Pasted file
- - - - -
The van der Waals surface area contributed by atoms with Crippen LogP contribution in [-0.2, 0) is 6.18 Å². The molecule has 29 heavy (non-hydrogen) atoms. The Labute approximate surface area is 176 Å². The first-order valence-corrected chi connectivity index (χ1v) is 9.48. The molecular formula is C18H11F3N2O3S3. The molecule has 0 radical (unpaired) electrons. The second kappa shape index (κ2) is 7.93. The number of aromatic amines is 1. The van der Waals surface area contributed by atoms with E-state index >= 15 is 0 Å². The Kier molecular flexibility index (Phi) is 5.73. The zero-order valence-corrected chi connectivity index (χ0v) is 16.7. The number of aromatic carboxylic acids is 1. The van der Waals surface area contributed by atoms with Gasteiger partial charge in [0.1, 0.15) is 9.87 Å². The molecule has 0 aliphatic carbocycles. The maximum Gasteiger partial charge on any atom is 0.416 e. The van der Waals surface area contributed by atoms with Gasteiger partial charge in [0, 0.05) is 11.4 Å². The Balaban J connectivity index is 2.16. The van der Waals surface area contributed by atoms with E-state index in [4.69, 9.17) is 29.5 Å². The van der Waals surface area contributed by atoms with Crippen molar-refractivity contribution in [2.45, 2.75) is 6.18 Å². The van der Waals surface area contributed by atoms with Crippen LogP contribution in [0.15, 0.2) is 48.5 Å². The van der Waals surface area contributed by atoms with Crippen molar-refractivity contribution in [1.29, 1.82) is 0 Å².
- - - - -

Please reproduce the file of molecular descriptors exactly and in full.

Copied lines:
The van der Waals surface area contributed by atoms with Crippen LogP contribution in [-0.2, 0) is 6.18 Å². The molecule has 29 heavy (non-hydrogen) atoms. The Labute approximate surface area is 176 Å². The first-order valence-corrected chi connectivity index (χ1v) is 9.48. The molecular formula is C18H11F3N2O3S3. The molecule has 0 radical (unpaired) electrons. The second kappa shape index (κ2) is 7.93. The number of aromatic amines is 1. The van der Waals surface area contributed by atoms with E-state index >= 15 is 0 Å². The Kier molecular flexibility index (Phi) is 5.73. The zero-order valence-corrected chi connectivity index (χ0v) is 16.7. The number of aromatic carboxylic acids is 1. The van der Waals surface area contributed by atoms with Gasteiger partial charge in [0.1, 0.15) is 9.87 Å². The molecule has 0 aliphatic carbocycles. The maximum Gasteiger partial charge on any atom is 0.416 e. The van der Waals surface area contributed by atoms with Gasteiger partial charge in [0, 0.05) is 11.4 Å². The Balaban J connectivity index is 2.16. The van der Waals surface area contributed by atoms with E-state index in [4.69, 9.17) is 29.5 Å². The van der Waals surface area contributed by atoms with Crippen molar-refractivity contribution in [2.45, 2.75) is 6.18 Å². The van der Waals surface area contributed by atoms with Crippen LogP contribution in [0.15, 0.2) is 48.5 Å². The van der Waals surface area contributed by atoms with Crippen molar-refractivity contribution in [1.29, 1.82) is 0 Å².